There’s perhaps no dog show as famous and renowned as the Westminster Dog Show. And on arguably the biggest stage in the world, one Papillon shined the brightest at the 2019 Masters Agility Competition.

A three year old Papillon named Gabby, who stood no higher than 8 inches tall at the shoulder, not only won the Agility championship for her class, but also set the all time record for the breed. She completed the course in just 39.31 seconds, which is only second to a Border Collie named Verb.

What made Gabby such an internet sensation is the fact that such a small dog had lightning quick agility. Fans on social media were quick to praise the small dog, who in a way, was a huge inspiration to all of us. 

Never underestimate those small legs of a Papillon! They can move a lot quicker than you think. That being said, it’s no wonder why some people refer to these dogs as “mini Border Collies.”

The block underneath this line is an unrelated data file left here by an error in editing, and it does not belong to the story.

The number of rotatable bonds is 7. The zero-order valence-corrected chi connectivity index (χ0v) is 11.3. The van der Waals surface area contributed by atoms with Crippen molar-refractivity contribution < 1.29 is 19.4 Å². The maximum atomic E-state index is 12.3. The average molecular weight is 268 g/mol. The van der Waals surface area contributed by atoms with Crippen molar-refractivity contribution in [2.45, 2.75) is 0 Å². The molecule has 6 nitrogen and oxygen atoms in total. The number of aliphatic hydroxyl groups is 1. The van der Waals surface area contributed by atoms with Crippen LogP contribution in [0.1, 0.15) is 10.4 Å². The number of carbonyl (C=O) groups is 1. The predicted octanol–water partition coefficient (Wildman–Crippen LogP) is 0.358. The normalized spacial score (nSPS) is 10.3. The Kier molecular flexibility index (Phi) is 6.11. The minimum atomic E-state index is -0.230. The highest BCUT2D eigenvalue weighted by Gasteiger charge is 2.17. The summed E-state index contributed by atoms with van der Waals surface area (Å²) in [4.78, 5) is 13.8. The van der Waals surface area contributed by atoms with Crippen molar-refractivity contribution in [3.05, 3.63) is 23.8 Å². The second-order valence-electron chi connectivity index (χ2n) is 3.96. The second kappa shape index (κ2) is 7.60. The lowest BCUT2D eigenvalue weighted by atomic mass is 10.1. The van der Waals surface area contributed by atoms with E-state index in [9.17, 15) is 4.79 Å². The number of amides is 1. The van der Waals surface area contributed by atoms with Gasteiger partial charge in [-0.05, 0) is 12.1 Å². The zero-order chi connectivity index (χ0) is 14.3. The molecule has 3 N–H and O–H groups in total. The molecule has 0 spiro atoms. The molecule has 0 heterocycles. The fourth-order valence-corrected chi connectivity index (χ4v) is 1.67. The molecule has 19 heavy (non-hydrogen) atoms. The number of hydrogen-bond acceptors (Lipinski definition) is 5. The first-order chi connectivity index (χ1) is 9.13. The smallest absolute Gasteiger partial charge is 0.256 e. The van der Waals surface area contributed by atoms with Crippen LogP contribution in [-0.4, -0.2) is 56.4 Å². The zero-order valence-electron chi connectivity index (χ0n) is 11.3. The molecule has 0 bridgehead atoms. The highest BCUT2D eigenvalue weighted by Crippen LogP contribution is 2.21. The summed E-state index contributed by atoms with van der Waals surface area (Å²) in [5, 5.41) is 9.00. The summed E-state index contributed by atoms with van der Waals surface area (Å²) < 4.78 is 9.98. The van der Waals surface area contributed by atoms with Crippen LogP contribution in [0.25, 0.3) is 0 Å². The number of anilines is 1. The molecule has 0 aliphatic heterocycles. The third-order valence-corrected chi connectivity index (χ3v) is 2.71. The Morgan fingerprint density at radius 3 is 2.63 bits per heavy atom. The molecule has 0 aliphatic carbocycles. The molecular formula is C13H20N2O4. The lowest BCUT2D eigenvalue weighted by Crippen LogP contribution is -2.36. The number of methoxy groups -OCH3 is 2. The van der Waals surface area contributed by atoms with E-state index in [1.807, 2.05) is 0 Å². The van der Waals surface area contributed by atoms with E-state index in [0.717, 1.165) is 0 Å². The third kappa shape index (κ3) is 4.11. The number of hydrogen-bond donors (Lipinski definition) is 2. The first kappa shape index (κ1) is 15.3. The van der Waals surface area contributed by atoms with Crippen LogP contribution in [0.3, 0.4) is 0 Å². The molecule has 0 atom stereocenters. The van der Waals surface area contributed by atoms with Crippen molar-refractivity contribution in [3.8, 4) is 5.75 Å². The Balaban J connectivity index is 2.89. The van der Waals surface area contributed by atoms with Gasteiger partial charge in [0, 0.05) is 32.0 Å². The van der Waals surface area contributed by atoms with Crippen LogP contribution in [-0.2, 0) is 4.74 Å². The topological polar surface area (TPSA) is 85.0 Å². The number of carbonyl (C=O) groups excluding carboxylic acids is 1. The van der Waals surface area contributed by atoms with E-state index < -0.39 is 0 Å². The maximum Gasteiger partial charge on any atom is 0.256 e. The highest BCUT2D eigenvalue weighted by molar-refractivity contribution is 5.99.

3. A Papillon has become the first and only dog to ever win all three major international dog shows in a single year.

Gabby is certainly a legend among the AKC show dog community. However, there may not be any individual dog as decorated and famous as the Papillon named Kirby. Kirby was the first and only dog to have won all three major international dog shows in a single year. 

Till this day, a few dogs have come close to matching Kirby’s amazing feat, but none have actually accomplished the elusive hat trick. The career that Kirby has had as a show dog is something that most aspiring show dogs can only dream of.

Not only did he win plenty of championships, but he also became the oldest individual dog to win Best in Show at Westminster. In 2005, the 14 year old Kirby returned to competition by entering the Veterans class, where he swept all three ribbons. 

Another fun fact: Kirby’s real name is actually “Loteki Supernatural Being.”

2. They’re the most intelligent toy dogs – and by a long shot.

When it comes to toy dogs, or even small dogs, no breed can compare to the Papillon in dog intelligence. Or at least, in “obedience and working intelligence,” which is one of the three major components of dog intelligence.